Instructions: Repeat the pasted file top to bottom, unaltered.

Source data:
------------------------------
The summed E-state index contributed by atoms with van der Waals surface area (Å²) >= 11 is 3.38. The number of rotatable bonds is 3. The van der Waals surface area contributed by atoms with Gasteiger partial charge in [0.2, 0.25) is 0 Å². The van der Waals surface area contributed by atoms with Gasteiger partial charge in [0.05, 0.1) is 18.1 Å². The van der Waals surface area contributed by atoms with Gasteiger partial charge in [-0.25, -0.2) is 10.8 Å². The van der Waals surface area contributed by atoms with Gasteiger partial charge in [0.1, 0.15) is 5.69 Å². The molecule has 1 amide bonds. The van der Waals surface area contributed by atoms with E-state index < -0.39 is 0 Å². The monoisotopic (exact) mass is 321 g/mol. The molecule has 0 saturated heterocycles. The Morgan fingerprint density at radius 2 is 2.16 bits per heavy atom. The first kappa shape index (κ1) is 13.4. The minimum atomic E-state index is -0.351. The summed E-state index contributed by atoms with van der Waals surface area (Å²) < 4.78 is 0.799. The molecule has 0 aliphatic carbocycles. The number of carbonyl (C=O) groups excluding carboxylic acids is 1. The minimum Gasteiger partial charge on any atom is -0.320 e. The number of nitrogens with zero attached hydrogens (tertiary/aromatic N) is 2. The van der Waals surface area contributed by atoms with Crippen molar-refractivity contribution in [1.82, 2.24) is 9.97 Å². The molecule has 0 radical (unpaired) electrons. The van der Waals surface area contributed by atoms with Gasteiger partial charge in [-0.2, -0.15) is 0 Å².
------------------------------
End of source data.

The summed E-state index contributed by atoms with van der Waals surface area (Å²) >= 11 is 3.38. The number of rotatable bonds is 3. The van der Waals surface area contributed by atoms with Gasteiger partial charge in [0.2, 0.25) is 0 Å². The van der Waals surface area contributed by atoms with Gasteiger partial charge in [0.05, 0.1) is 18.1 Å². The van der Waals surface area contributed by atoms with Gasteiger partial charge in [-0.25, -0.2) is 10.8 Å². The van der Waals surface area contributed by atoms with Gasteiger partial charge in [0.1, 0.15) is 5.69 Å². The molecule has 1 amide bonds. The van der Waals surface area contributed by atoms with E-state index < -0.39 is 0 Å². The monoisotopic (exact) mass is 321 g/mol. The molecule has 0 saturated heterocycles. The Morgan fingerprint density at radius 2 is 2.16 bits per heavy atom. The first kappa shape index (κ1) is 13.4. The minimum atomic E-state index is -0.351. The summed E-state index contributed by atoms with van der Waals surface area (Å²) < 4.78 is 0.799. The molecule has 0 aliphatic carbocycles. The number of carbonyl (C=O) groups excluding carboxylic acids is 1. The minimum Gasteiger partial charge on any atom is -0.320 e. The number of nitrogens with zero attached hydrogens (tertiary/aromatic N) is 2. The van der Waals surface area contributed by atoms with Crippen molar-refractivity contribution in [1.82, 2.24) is 9.97 Å². The molecule has 0 radical (unpaired) electrons. The van der Waals surface area contributed by atoms with Gasteiger partial charge in [-0.2, -0.15) is 0 Å².